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Pickles E-Salvage - Am i missing something?

Discussion in 'Businesses and Service Providers' started by ebf00, Dec 30, 2014.

  1. So I'm looking to buy a track bike, Ninja 300 to be specific and one currently at auction on Pickles caught my eye.

    So I drove up to Archerfield to have a look and was told they don't offer inspections on their e-salvage auctions.

    Seriously? All they offer are some crappy photos? And people bid on these auctions?

    Sure, if you're going to just use it for parts I can understand people willing to take the risk, but even then you've got no idea of the extent of the damage or if there's a hole in the engine.

    Am I missing something or is this just a massive con job? I know for a fact that Manheim allows inspections.
  2. Howdy, i wouldn't buy something just on someones word or photos (you dont know how old they are etc)..
    Like you, I'd expect to be able to inspect (or have someone professionally inspect it) the bike.

    If they won't let you inspect it, then it sounds like they have something to hide..

  3. It's been a few years since I went to a pickels auction, but you could inspect on auction day. Maybe things have changed simply because it's all done online.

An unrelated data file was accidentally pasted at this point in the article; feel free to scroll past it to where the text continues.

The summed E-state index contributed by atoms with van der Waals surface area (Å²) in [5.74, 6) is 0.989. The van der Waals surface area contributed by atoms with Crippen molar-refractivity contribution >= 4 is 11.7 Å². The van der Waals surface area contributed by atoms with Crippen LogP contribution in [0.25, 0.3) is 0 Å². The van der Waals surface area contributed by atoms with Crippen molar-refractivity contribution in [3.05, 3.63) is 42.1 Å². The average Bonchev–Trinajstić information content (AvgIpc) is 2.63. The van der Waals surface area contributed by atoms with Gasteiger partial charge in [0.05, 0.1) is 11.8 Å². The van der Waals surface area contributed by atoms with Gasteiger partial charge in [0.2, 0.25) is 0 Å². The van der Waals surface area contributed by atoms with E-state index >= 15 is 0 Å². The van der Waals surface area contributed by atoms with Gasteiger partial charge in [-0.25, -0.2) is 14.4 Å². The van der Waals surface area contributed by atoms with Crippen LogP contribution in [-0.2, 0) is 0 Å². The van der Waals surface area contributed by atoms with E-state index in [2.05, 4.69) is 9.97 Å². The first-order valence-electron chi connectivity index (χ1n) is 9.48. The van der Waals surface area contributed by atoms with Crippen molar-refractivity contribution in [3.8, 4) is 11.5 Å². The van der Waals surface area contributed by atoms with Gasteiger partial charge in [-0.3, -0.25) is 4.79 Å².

4. still seems to be that way. public auction you can inspect..
    e-salvage is online-only.. and they mean only :D

    you might be able to ask the branch for better photos/more information? eg
  5. You could never test drive at an auction like Pickels or Fowles etc., you bought as is. As for online auctions, that's even worse as you cant inspect either
    • Like Like x 1
  6. I think, with on-line auctions if the product isn't as described you can get your money back.
  7. Back in the day, auction houses generally let you view/inspect the item that's for sale, i understand driving it would be out of the question.
  8. Aye, didn't think I could ride it but that's not really an issue. All I'd really need to do is check that the forks and frame weren't bent and there's no bloody big whole in the engine.

    What's worse is their damage description of the bike:

    Entire Vehicle - Impact Damaged Vehicle

    So helpful :sour:
  9. When I've looked at these before they tend to have pretty good pictures.
    IE - if it said impact damage all over, then there was pictures of all the major damage, and pictures from each side of the bike. If the pics included aren't any good ask them for more.
  10. It's just the way it is, you'll have to either take a punt or walk away. I'm tipping you're looking at a 300 to do the 300 series? If so, ready to race ones turn up fairly often in the classifieds.
    • Like Like x 1
  11. Yep, for the FX series. I know I could get an ex-race bike for far cheaper than buying one from the auctions and upgrading it myself, but I'm also doing it as a learning exercise to better be able to do bike modifications in the future.
  12. Have u ever ridden a bike like that on a track ? Just saying as I would think that would get real boring real quick.
  13. It's good that you want to learn, but consider that you are very limited in what you can change. It may be worth buying an ex-racer and pulling it down to learn.

    Why, it's a very competitive field to run in and you'll learn more than wot a litre bike down a straight to make up time.
    • Agree Agree x 1
  14. Wow those photos make it look like the bike just had a bad stationary drop.

    No indication/description on the frame/shocks